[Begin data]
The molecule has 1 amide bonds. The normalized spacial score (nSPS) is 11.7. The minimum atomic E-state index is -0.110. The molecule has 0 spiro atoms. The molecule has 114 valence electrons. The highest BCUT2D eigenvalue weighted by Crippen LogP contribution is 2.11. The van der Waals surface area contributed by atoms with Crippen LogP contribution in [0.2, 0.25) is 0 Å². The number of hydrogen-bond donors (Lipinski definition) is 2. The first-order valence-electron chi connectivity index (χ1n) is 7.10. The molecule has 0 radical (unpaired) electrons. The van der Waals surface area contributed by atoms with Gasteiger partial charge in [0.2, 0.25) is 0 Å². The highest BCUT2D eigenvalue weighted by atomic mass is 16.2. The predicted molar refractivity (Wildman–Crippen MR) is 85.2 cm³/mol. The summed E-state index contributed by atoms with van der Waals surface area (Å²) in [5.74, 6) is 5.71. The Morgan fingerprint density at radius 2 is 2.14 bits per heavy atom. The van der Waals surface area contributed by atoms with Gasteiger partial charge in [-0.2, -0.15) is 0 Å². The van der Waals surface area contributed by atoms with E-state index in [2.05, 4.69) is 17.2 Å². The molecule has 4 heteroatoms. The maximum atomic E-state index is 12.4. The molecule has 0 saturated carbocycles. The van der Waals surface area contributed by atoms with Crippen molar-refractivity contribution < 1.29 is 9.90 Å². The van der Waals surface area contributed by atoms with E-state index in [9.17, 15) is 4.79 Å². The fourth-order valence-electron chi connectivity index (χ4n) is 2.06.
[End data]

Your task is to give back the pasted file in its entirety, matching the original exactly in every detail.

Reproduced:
The molecule has 1 amide bonds. The normalized spacial score (nSPS) is 11.7. The minimum atomic E-state index is -0.110. The molecule has 0 spiro atoms. The molecule has 114 valence electrons. The highest BCUT2D eigenvalue weighted by Crippen LogP contribution is 2.11. The van der Waals surface area contributed by atoms with Crippen LogP contribution in [0.2, 0.25) is 0 Å². The number of hydrogen-bond donors (Lipinski definition) is 2. The first-order valence-electron chi connectivity index (χ1n) is 7.10. The molecule has 0 radical (unpaired) electrons. The van der Waals surface area contributed by atoms with Gasteiger partial charge in [0.2, 0.25) is 0 Å². The highest BCUT2D eigenvalue weighted by atomic mass is 16.2. The predicted molar refractivity (Wildman–Crippen MR) is 85.2 cm³/mol. The summed E-state index contributed by atoms with van der Waals surface area (Å²) in [5.74, 6) is 5.71. The Morgan fingerprint density at radius 2 is 2.14 bits per heavy atom. The van der Waals surface area contributed by atoms with Gasteiger partial charge in [-0.2, -0.15) is 0 Å². The van der Waals surface area contributed by atoms with E-state index in [2.05, 4.69) is 17.2 Å². The molecule has 4 heteroatoms. The maximum atomic E-state index is 12.4. The molecule has 0 saturated carbocycles. The van der Waals surface area contributed by atoms with Crippen molar-refractivity contribution < 1.29 is 9.90 Å². The van der Waals surface area contributed by atoms with E-state index in [9.17, 15) is 4.79 Å². The fourth-order valence-electron chi connectivity index (χ4n) is 2.06.